ISSN 1392–1274. PROBLEMOS 2009 75

Power, History and : and Michel

Andrius Bielskis ISM Vadybos ir ekonomikos universitetas Arklių g. 18, LT-01129 Vilnius El. paštas: [email protected]

The essay explores Friedrich Nietzsche’s and ’s accounts of genealogy. It argues that ge- nealogy sees human history not in terms of events, battles and wars (i.e. through empirical facts), but in terms of discursive regimes and practices which form our . The link between / and power plays crucial role in both Nietzsche’s and Foucault’s accounts of genealogy. Foucault’s notion of dispositive (the regime of intelligibility) serves as a key concept in his approach to history. The Nietzschean idea of the is transformed into the idea of strategies of relations of forces sup- porting and supported by types of knowledge. The essay concludes that Foucault’s genealogy reduces meaning to power relations. It argues that in Foucault’s thought human history is intelligible not because of its inner meaning, but because knowledge and , which play a key role in human history, are understood in terms of tactics and strategies. Keywords: genealogy, , power, .

Introduction to be another form of war. The of nature and “war of all against all” The essay aims to address a genealogical for Hobbes was an excuse to propose the approach to history originated by Friedrich necessity of the strong sovereign state to Nietzsche and further advanced by Michel guarantee peace and order. Nietzsche’s and Foucault. At the core of their conception Foucault’s genealogical projects transform there is a specific genealogical notion of and go beyond the modern understanding power. Michel Foucault has once claimed of power as embodied in the sovereign that power is a sort of generalized war state. Foucault, for example, claimed that which takes the forms of peace and the state in political the king’s head should and that “[p]eace would then be a form of still be cut off (Foucault 2002). Thus the war, and the state a means of waging it” issue I want to explore are, first of all, (Foucault 2002: 124). To conceptualise some of the for this transformation, peace in terms of war and the sate as a and then what Nietzsche’s and Foucault’s means to wage war points to a radical projects of genealogy are about as well as break in the way we see social and political how their accounts of power influenced relationships. Even , who the specific genealogical understanding argued that life in the sate of nature was of history. Thus Nietzsche’s thought in the “nasty, brutish, and short”, did not consider On the Genealogy of Morality will be set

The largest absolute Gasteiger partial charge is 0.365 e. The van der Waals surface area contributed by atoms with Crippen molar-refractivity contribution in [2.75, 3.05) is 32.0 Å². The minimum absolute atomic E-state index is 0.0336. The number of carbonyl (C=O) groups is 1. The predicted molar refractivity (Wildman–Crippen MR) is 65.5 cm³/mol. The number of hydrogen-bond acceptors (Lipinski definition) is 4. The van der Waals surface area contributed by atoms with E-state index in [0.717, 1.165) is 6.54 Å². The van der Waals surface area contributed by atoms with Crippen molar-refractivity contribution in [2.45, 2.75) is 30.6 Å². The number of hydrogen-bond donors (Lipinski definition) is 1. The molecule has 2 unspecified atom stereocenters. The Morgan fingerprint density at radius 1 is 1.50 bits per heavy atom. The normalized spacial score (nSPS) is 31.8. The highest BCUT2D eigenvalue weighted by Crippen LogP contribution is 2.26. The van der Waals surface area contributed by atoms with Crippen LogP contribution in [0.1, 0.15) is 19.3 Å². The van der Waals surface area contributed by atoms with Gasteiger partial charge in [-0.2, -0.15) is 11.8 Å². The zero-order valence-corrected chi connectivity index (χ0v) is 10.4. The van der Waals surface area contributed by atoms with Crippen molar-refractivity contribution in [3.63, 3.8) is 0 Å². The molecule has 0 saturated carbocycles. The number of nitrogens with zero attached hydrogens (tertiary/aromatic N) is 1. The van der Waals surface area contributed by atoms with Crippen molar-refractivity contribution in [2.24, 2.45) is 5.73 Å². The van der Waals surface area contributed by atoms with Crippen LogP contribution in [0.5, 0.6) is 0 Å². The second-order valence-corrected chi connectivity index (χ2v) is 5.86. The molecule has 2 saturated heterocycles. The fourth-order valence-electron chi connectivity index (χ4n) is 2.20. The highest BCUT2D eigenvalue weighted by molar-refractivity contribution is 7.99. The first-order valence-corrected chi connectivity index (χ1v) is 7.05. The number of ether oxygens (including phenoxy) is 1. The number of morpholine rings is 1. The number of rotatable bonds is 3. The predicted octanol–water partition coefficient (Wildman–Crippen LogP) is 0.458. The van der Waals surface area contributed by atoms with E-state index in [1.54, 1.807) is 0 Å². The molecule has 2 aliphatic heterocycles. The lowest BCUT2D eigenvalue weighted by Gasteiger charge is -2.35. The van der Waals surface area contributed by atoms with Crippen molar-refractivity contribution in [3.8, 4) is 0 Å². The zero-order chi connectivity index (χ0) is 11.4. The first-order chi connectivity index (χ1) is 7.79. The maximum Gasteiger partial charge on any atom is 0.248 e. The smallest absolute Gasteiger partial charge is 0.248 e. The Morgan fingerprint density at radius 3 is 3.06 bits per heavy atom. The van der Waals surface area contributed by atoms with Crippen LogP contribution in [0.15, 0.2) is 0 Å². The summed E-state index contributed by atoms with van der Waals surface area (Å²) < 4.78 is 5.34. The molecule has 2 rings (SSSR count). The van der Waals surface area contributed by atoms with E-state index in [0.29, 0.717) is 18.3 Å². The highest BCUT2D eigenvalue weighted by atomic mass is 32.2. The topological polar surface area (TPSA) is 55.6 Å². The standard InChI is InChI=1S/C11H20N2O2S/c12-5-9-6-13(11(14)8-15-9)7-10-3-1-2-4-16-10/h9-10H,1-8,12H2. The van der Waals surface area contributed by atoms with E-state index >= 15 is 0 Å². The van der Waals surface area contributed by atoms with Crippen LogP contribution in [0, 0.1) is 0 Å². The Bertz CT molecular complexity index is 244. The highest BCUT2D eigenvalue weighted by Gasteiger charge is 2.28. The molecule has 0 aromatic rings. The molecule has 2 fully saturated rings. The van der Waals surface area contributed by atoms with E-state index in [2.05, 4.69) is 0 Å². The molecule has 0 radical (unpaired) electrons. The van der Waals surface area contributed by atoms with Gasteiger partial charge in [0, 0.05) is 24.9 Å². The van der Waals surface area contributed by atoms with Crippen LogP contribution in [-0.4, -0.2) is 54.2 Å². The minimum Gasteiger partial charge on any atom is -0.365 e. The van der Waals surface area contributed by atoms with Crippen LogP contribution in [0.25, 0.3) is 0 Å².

73 up as the philosophical background against with Nietzsche and Foucault. At the end of which Foucault’s conception of history will nineteen century, and certainly in the second be explored. The underlying idea of the part of twentieth century, a relatively new essay is that Foucault’s approach to his- philosophical concept of power occurs, first tory and is mediated through in Nietzsche’s thought and then it reoccurs the Nietzschean conception of power. This in the thought of , Gilles conception of power as intimately linked Deleuze and Michel Foucault. Power starts to discourse, so I will argue, determines to play a significant role in understanding Foucault’s specific non-foundational ap- ourselves as well as our history (Bielskis proach to history. 2005). However, it was Nietzsche who so explicitly constructed his philosophical and Power upon the concept of power. I want to argue that the notion of power in It would be almost a truism to say that the Nietzsche’s thought could be seen as the way we approach history depends on what questions we pose. These underlying ques- first principle (orpremise ) which structured tions can be seen as our premises – they de- his philosophical approach to the past. termine not only our approach to a specific Commenting on Nietzsche’s dictum historical event but also, at least to a certain “”, Heidegger argues that it extent, the content of our historical narra- does not express either Nietzsche’s pre- tive. R. G. Collingwood in his celebrated An philosophical opinion or his personal Autobiography argued that it is impossible disbelief in God. Rather than being only to understand historical texts without posing the reflection of Nietzsche’s or an right questions – we have to find a question attack on the ordinary Christian believers, that an author was trying to answer him/ God is understood as a supra-sensory and herself. It is important to note, however, universal world of ideas (Heidegger 1977: that the questions we pose to historical 61). When Nietzsche writes about the death texts are not simply determined by our par- of God he has in mind the entire tradition ticular arbitrary views (even though it often of Western which starts with happens); rather these views are inherited ’s postulation of the supra-sensory from and are linked to our worldview and being. “God” here means the postulation traditions (Collingwood 1978). Our views of the Supreme Being and absolute Truth, of the past are always mediated through i.e. everything which transcends the imma- our cultural background. Of course, this nent world of becoming. Heidegger argues does not mean that our ways of analysing that this theocentric worldview, which had history are narrowly limited by our culture. dominated at least up until the seventeenth For one thing – culture is never homog- century, starts to change with the beginning enous. Rather cultural values, traditions of modern philosophy. With Pico della Mi- and practices are linked to and dependent randolla, Rene Descartes, Thomas Hobbes, on different , narratives and domi- the modern notion of man’s emancipation nant discourses. This is certainly the case gradually takes place. Since the Cartesian